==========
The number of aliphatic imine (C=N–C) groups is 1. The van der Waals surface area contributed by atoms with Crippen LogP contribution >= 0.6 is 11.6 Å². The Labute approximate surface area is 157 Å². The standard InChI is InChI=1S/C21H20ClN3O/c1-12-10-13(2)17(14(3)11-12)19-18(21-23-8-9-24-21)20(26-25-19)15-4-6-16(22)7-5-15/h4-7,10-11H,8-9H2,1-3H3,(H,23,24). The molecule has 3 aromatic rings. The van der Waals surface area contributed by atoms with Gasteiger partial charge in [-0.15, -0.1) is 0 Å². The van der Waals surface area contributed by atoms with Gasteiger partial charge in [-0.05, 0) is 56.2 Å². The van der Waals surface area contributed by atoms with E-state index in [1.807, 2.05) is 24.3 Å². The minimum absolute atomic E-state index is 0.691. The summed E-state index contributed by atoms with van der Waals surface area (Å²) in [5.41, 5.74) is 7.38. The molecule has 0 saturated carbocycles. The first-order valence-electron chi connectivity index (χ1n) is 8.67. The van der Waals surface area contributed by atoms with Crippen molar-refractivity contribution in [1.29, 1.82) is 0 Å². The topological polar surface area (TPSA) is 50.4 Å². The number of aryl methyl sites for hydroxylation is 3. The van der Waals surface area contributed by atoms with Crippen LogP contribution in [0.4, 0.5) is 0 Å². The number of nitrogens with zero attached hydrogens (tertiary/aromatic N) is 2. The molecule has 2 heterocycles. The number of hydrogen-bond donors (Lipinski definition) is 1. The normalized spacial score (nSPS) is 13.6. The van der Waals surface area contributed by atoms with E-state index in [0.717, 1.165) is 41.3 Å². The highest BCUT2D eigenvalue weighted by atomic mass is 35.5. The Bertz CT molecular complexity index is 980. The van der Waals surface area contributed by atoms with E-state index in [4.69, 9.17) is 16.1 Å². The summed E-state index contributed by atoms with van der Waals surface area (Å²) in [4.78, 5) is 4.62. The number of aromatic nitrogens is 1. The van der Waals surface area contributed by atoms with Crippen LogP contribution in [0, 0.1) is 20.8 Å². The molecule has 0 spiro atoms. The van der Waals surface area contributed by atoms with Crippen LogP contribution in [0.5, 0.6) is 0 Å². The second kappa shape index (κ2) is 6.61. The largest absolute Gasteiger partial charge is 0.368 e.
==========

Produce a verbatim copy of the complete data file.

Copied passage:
The number of aliphatic imine (C=N–C) groups is 1. The van der Waals surface area contributed by atoms with Crippen LogP contribution >= 0.6 is 11.6 Å². The Labute approximate surface area is 157 Å². The standard InChI is InChI=1S/C21H20ClN3O/c1-12-10-13(2)17(14(3)11-12)19-18(21-23-8-9-24-21)20(26-25-19)15-4-6-16(22)7-5-15/h4-7,10-11H,8-9H2,1-3H3,(H,23,24). The molecule has 3 aromatic rings. The van der Waals surface area contributed by atoms with Gasteiger partial charge in [-0.15, -0.1) is 0 Å². The van der Waals surface area contributed by atoms with Gasteiger partial charge in [-0.05, 0) is 56.2 Å². The van der Waals surface area contributed by atoms with E-state index in [1.807, 2.05) is 24.3 Å². The minimum absolute atomic E-state index is 0.691. The summed E-state index contributed by atoms with van der Waals surface area (Å²) in [5.41, 5.74) is 7.38. The molecule has 0 saturated carbocycles. The first-order valence-electron chi connectivity index (χ1n) is 8.67. The van der Waals surface area contributed by atoms with Crippen molar-refractivity contribution in [1.29, 1.82) is 0 Å². The topological polar surface area (TPSA) is 50.4 Å². The number of aryl methyl sites for hydroxylation is 3. The van der Waals surface area contributed by atoms with Crippen LogP contribution in [0.4, 0.5) is 0 Å². The number of nitrogens with zero attached hydrogens (tertiary/aromatic N) is 2. The molecule has 2 heterocycles. The number of hydrogen-bond donors (Lipinski definition) is 1. The normalized spacial score (nSPS) is 13.6. The van der Waals surface area contributed by atoms with E-state index in [0.717, 1.165) is 41.3 Å². The highest BCUT2D eigenvalue weighted by atomic mass is 35.5. The Bertz CT molecular complexity index is 980. The van der Waals surface area contributed by atoms with E-state index in [4.69, 9.17) is 16.1 Å². The summed E-state index contributed by atoms with van der Waals surface area (Å²) in [4.78, 5) is 4.62. The number of aromatic nitrogens is 1. The van der Waals surface area contributed by atoms with Crippen LogP contribution in [0, 0.1) is 20.8 Å². The molecule has 0 spiro atoms. The van der Waals surface area contributed by atoms with Crippen LogP contribution in [0.5, 0.6) is 0 Å². The second kappa shape index (κ2) is 6.61. The largest absolute Gasteiger partial charge is 0.368 e.